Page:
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Concert review: Stefan and the Clantons at the Grotto in Fort Worth

Stefan and the Clantons Aug 18th The Grotto 517 University Dr. Fort Worth 817-882-9331


Posted 4:56pm on Monday, Aug. 20, 2012

Saturday night I was needing a dose of live Funkytown music. I got in my car and headed up university to The Grotto to see Stefan Prigmore and the Clantons.

When I arrived, however, Prigmore and The Clantons were gathered on the front porch. I wandered inside and grabbed a table. The opening act had dragged an audience member up on stage, and was letting him do a less-good version of Chris Isaak's Wicked Game. If you're drunk and a band called Poo Live Crew is encouraging you to do something, you should probably think twice. And that's who was on stage.

These guys are kind of a novelty act that does inappropriately aggressive versions of pop songs. We got songs like Footloose by Kenny Loggins, Walk Like an Egyptian by The Bangles, and Walking on Sunshine by Katrina and the Waves - done with a Christopher Walken voice, and with so much enthusiasm that they broke the mic stand. Initially I was a bit turned off by the name and the frat-boy humor of the whole thing, but these guys really are a lot of fun to watch if you get the joke.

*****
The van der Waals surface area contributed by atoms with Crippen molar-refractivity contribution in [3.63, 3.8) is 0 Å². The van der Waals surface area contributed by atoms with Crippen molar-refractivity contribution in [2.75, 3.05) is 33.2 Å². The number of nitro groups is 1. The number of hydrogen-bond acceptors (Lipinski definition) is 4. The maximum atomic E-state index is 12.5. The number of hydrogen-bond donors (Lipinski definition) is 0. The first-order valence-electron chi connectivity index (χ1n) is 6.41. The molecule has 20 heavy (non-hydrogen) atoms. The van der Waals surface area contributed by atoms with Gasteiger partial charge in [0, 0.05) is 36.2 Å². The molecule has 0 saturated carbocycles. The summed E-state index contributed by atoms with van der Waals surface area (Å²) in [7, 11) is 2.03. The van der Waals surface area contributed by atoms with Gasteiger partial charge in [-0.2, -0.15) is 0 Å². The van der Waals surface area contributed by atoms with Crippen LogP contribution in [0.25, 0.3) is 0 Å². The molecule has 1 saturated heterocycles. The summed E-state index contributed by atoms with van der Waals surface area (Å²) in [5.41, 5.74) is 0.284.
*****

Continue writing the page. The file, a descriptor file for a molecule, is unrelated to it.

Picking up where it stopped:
Then it was time for the headliner, Stefan and the Clantons. Their leader is Stefan Prigmore, dubbed "the best singer/songwriter in Fort Worth by Blake Parish of The Hanna Barbarians.

The band consists of Prigmore (guitar,vocals), Randy Barnett (guitar), Tom Noyes (square neck resonator guitar), Terry Burnett (harmonica), Zachary Stevens (Bass), and Ed Rogers (drums). They started off the set with The Beatles' She Came In Through the Bathroom Window, with a gritty country edge to it - which brings me to labeling this band (if we must). There's some country in here, which I normally hate, but with these guys I just don't. Roots, maybe, or Americana might stick. Hillbilly folk? I don't know, or really care, but it's honest and gritty and shockingly musical - the opposite of the put-on nasal Roots/Americana/Country that I tend to walk out on.

We got originals, some covers, but it was all first rate and left me wanting more. Stefan has a powerful and emotive voice, and there is no faking the kind of emotion he puts into his lyrics. Noyes's slide work was tasteful and to the point. Terry Burnett, as always, was a pleasure.

Stefan and The Clantons closed out the set with the iconic blues tune Call It Stormy Monday by T-Bone Walker. It may be the most-covered blues tune ever, but I never get tired of hearing a different take on it.

I've seen Stefan perform on his own before - the last time was opening for Guthrie Kennard - and I've never been disappointed. The full band, however, takes things up a notch. Search

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